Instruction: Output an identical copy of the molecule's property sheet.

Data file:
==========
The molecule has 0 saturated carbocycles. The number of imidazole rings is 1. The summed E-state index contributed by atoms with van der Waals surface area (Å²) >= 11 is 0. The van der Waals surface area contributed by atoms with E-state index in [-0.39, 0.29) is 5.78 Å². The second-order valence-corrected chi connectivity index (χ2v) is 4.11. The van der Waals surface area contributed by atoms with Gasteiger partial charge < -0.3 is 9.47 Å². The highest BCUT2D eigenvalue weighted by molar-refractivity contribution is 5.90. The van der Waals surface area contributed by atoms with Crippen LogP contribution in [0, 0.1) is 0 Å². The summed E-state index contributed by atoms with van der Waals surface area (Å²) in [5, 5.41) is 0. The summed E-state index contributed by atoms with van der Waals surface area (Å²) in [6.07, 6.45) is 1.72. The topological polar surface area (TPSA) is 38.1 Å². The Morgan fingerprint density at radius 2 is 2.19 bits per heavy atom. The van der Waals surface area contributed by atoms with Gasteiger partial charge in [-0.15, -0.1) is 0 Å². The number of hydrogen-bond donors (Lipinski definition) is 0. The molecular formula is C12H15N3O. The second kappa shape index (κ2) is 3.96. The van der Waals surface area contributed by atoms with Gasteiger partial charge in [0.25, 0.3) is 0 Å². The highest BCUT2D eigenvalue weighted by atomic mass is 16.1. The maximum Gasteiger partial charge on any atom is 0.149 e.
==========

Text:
The molecule has 0 saturated carbocycles. The number of imidazole rings is 1. The summed E-state index contributed by atoms with van der Waals surface area (Å²) >= 11 is 0. The van der Waals surface area contributed by atoms with E-state index in [-0.39, 0.29) is 5.78 Å². The second-order valence-corrected chi connectivity index (χ2v) is 4.11. The van der Waals surface area contributed by atoms with Gasteiger partial charge < -0.3 is 9.47 Å². The highest BCUT2D eigenvalue weighted by molar-refractivity contribution is 5.90. The van der Waals surface area contributed by atoms with Crippen LogP contribution in [0, 0.1) is 0 Å². The summed E-state index contributed by atoms with van der Waals surface area (Å²) in [5, 5.41) is 0. The summed E-state index contributed by atoms with van der Waals surface area (Å²) in [6.07, 6.45) is 1.72. The topological polar surface area (TPSA) is 38.1 Å². The Morgan fingerprint density at radius 2 is 2.19 bits per heavy atom. The van der Waals surface area contributed by atoms with Gasteiger partial charge in [-0.15, -0.1) is 0 Å². The number of hydrogen-bond donors (Lipinski definition) is 0. The molecular formula is C12H15N3O. The second kappa shape index (κ2) is 3.96. The van der Waals surface area contributed by atoms with Gasteiger partial charge in [0.25, 0.3) is 0 Å². The highest BCUT2D eigenvalue weighted by atomic mass is 16.1. The maximum Gasteiger partial charge on any atom is 0.149 e.